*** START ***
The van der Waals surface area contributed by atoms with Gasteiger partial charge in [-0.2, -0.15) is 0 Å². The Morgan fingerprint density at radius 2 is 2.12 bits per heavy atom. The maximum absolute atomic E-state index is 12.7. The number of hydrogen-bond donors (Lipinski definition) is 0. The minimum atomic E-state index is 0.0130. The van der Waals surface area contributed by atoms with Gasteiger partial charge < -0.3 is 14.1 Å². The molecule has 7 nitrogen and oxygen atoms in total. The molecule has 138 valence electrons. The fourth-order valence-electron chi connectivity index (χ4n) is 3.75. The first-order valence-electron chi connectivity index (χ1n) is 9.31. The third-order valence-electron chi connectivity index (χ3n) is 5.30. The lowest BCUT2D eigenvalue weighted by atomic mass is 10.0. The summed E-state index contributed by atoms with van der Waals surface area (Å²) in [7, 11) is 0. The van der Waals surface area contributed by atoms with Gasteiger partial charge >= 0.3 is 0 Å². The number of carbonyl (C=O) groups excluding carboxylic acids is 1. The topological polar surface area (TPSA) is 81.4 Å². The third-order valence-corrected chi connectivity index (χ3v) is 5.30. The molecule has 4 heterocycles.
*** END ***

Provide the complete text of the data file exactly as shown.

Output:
The van der Waals surface area contributed by atoms with Gasteiger partial charge in [-0.2, -0.15) is 0 Å². The Morgan fingerprint density at radius 2 is 2.12 bits per heavy atom. The maximum absolute atomic E-state index is 12.7. The number of hydrogen-bond donors (Lipinski definition) is 0. The minimum atomic E-state index is 0.0130. The van der Waals surface area contributed by atoms with Gasteiger partial charge < -0.3 is 14.1 Å². The molecule has 7 nitrogen and oxygen atoms in total. The molecule has 138 valence electrons. The fourth-order valence-electron chi connectivity index (χ4n) is 3.75. The first-order valence-electron chi connectivity index (χ1n) is 9.31. The third-order valence-electron chi connectivity index (χ3n) is 5.30. The lowest BCUT2D eigenvalue weighted by atomic mass is 10.0. The summed E-state index contributed by atoms with van der Waals surface area (Å²) in [7, 11) is 0. The van der Waals surface area contributed by atoms with Gasteiger partial charge >= 0.3 is 0 Å². The number of carbonyl (C=O) groups excluding carboxylic acids is 1. The topological polar surface area (TPSA) is 81.4 Å². The third-order valence-corrected chi connectivity index (χ3v) is 5.30. The molecule has 4 heterocycles.